An Interview with the P3O Lead Author

At PMO Learning, some our most popular courses are the P3O Foundation and P3O Practitioner certifications.

The P3O certifications are some of the most widely recognised certifications for those working in a PMO – and at PMO Learning, we’re extremely lucky to have the lead author, Eileen J Roden, as one of our trainers for P3O courses.

We’ve spoken to Eileen to get under the surface of P3O, and discover why she’s such an advocate of the suite.

When did you first hear of P3O?

When I first started working in a PMO, there were no PMO specific qualifications. The first was released in 1998, the BCS PPSO Essentials, which has since been redeveloped as the House of PMO Essentials for PMO Administrators certification.

The first edition of P3O was released in 2008, which is where I first became aware of it. I was delighted at the introduction of a more specific qualification for those working in PMOs, and got my first P3O certification quite quickly.

How did you become the lead author of the 2nd edition?

I’d started to get involved with AXELOS when completing reviews for editions of the MoP and PRINCE2 certifications.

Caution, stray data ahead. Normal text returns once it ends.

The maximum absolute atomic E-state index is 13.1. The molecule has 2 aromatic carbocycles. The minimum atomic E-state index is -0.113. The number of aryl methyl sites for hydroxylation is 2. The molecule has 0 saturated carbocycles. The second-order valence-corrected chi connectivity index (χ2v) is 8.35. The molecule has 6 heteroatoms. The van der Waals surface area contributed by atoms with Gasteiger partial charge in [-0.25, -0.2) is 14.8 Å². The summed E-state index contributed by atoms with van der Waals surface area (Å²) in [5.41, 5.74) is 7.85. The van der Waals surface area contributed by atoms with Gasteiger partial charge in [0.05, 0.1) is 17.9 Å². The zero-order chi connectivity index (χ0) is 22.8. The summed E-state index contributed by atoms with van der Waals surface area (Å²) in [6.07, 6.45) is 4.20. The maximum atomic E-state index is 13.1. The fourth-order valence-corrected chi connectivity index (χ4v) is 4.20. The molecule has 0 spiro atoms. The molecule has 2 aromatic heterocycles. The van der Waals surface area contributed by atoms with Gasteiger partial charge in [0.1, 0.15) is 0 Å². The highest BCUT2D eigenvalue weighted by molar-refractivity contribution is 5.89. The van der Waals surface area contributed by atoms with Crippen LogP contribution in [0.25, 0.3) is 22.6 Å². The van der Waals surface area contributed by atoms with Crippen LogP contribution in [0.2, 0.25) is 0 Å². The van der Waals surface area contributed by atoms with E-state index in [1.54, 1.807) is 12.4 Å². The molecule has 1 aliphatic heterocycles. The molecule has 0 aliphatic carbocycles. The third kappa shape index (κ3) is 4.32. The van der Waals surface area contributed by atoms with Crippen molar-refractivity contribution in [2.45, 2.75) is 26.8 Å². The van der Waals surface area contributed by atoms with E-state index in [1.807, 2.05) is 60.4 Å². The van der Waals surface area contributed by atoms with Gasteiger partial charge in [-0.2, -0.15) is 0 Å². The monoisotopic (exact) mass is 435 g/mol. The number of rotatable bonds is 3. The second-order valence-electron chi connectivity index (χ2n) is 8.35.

When I heard that P3O was looking to be updated, I was immediately keen to get involved.

It took an application process of applying, demonstrating my PMO experience, demonstrating my writing and communication ability and a final interview to ensure my competency.

Why was the P3O Manual needed?

Many people who work in and around projects understand the concept of a PMO, however don’t fully understand the term P3O.

The term P3O stands for Portfolio, Programmes and Project Offices – and in lots of organisations there are several PMOs. The underlying principle of P3O, is that rather than just having a smattering of PMOs sitting around an organisation (which isn’t necessarily a bad thing in itself!), if we want to take a strategic approach to delivering projects and programmes within our organisation, then we need to understand and implement structures that assist in this delivery.

The P3O model looks to take a structured approach to designing what PMOs we have in our organisation, what each of those PMOs do and who they work to support.

Before the P3O Manual, and even today, there is lots of literature that teaches us how to set up a PMO within an organisation, however P3O is the only material that I’m aware of that takes a strategic view of structuring PMOs within an organisation.

An interesting aspect of the P3O is that it doesn’t give you an outright answer – whereas PRINCE2 or MSP might outline how to do risk management, configuration management or even planning, in the P3O Manual it is recognised that every PMO is vastly different in each organisation, and so gives delegates a set of questions that we must determine answers for in order to apply to our own particular contexts; using the guidelines to design the correct P3O structure for your organisation.